The 31-year-old "Lioness" further legitimized her standing as the fiercest female in the sport with a consistent smothering of her Dutch rival. Nunes scored takedowns almost at will and wound up with eight over 25 minutes, not to mention landing 59 percent of her strikes.
She did take 126 strikes from de Randamie, however, and probably will welcome the respite.
Germaine De Randamie
It's de Randamie who could really use the 30-day suspension, 21 days without contact, that she got.
The 35-year-old was the UFC's inaugural female featherweight champion and returned with a repeat coronation on her mind, but she was no match for Nunes' ground game and couldn't keep up with her foe on the striking front either.
Nunes landed no less than 199 strikes, including 63 significant shots to the head and 12 more to the legs.
If they sell Tylenol in the Netherlands, put de Randamie down for a couple cases.
When it comes to Marlon Moraes, a suspension is likely the least of his concerns.
The top-ranked bantamweight contender escaped with his status intact following a reed-thin unanimous decision over former featherweight champion Jose Aldo, who dropped 10 pounds and appeared to have done enough to get the nod in their three-rounder at 135 pounds.
Nevertheless, Moraes got the verdict, and along with it a 45-day suspension. He's to have no contact for 21 days thanks to a cut on his left eyelid.
As for Aldo, he'll lick his wounds for 30 days, with no contact for 21 days.
That penalty aside, the 33-year-old Brazilian may have resurrected his career by taking the atypical route from featherweight to bantamweight.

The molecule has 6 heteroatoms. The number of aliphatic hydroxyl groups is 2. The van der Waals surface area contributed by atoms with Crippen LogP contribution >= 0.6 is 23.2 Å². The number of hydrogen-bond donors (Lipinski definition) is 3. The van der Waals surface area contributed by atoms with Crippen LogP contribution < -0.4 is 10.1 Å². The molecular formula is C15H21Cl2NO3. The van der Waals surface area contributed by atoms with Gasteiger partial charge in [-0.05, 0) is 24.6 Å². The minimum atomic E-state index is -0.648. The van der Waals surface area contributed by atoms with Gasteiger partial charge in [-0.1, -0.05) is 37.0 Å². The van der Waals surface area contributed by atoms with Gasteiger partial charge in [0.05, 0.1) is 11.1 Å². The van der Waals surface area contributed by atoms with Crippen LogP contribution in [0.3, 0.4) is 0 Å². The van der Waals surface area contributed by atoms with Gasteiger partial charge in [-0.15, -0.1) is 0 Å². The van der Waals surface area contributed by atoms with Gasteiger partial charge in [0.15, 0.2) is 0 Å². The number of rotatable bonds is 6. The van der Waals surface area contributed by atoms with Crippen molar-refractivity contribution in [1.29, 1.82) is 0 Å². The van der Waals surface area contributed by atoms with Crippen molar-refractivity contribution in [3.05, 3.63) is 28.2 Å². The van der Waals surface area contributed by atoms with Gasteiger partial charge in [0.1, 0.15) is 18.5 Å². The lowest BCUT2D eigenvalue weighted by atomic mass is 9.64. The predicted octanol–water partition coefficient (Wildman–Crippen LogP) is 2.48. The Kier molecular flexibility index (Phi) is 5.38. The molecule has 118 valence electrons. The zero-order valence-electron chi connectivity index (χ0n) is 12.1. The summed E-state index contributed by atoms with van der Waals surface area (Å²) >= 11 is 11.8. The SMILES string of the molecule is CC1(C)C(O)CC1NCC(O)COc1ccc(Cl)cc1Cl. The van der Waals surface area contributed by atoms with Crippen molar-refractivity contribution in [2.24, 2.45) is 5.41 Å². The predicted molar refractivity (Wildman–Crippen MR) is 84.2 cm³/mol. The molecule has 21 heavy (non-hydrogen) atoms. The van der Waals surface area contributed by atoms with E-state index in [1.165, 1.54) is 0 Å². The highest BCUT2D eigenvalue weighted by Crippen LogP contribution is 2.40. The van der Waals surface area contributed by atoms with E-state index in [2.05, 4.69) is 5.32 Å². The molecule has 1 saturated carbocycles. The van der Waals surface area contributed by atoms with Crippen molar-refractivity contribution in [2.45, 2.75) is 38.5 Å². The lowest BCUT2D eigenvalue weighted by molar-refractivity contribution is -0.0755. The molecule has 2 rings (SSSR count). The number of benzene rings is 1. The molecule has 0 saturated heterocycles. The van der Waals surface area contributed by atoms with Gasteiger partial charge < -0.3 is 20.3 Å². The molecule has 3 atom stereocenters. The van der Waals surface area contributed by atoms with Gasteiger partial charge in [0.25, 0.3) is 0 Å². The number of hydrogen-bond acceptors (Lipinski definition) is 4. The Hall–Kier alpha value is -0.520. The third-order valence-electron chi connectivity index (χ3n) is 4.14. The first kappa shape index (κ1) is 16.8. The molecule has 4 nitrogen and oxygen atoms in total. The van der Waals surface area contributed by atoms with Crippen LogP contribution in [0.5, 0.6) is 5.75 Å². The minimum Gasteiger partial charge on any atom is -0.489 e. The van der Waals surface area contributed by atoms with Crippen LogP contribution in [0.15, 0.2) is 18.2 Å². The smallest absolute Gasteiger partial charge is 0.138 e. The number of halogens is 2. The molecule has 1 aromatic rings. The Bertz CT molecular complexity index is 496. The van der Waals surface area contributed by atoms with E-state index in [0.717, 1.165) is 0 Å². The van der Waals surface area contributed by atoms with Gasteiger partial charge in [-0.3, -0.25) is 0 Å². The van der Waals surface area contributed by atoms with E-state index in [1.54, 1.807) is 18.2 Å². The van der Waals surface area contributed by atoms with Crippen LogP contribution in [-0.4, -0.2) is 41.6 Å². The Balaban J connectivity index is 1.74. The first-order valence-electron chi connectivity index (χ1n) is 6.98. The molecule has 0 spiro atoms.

Coming off a stretch of four losses in seven fights, the sleeker Aldo appeared the more energetic man throughout the match as he consistently played the aggressor and had zero issues with punch resistance.
Moraes looked stunned to have gotten the verdict and immediately suggested he'd take a rematch.
Even the guy who gets the "Performance of the Night" bonus doesn't emerge unscathed.
But in the case of Russian grinder Petr Yan, it was as much because of the punishment he dished out as any he might've taken from victimized UFC Hall of Famer Urijah Faber.
The 40-year-old Faber landed just 18 significant strikes in two-plus rounds before being TKO'd, hardly the sort of volume to leave much of a mark. Rather, Yan's 180-day suspension—or until an X-ray of his right foot is cleared by an orthopedic physician—is because of the persistent violence he authored while improving to 13-1 as a pro and rising to No. 3 among UFC bantamweights.
Yan is also shelved for 30 days, with no contact allowed for 21 days.
On the flip side, the suspension for Faber might be academic.
The 40-something former title challenger returned from a hiatus earlier this year, but may be driven back to the realm of doting father after the comprehensive beatdown he took from the uber aggressive Yan.
Faber is suspended for 60 days, with no contact for 45 days.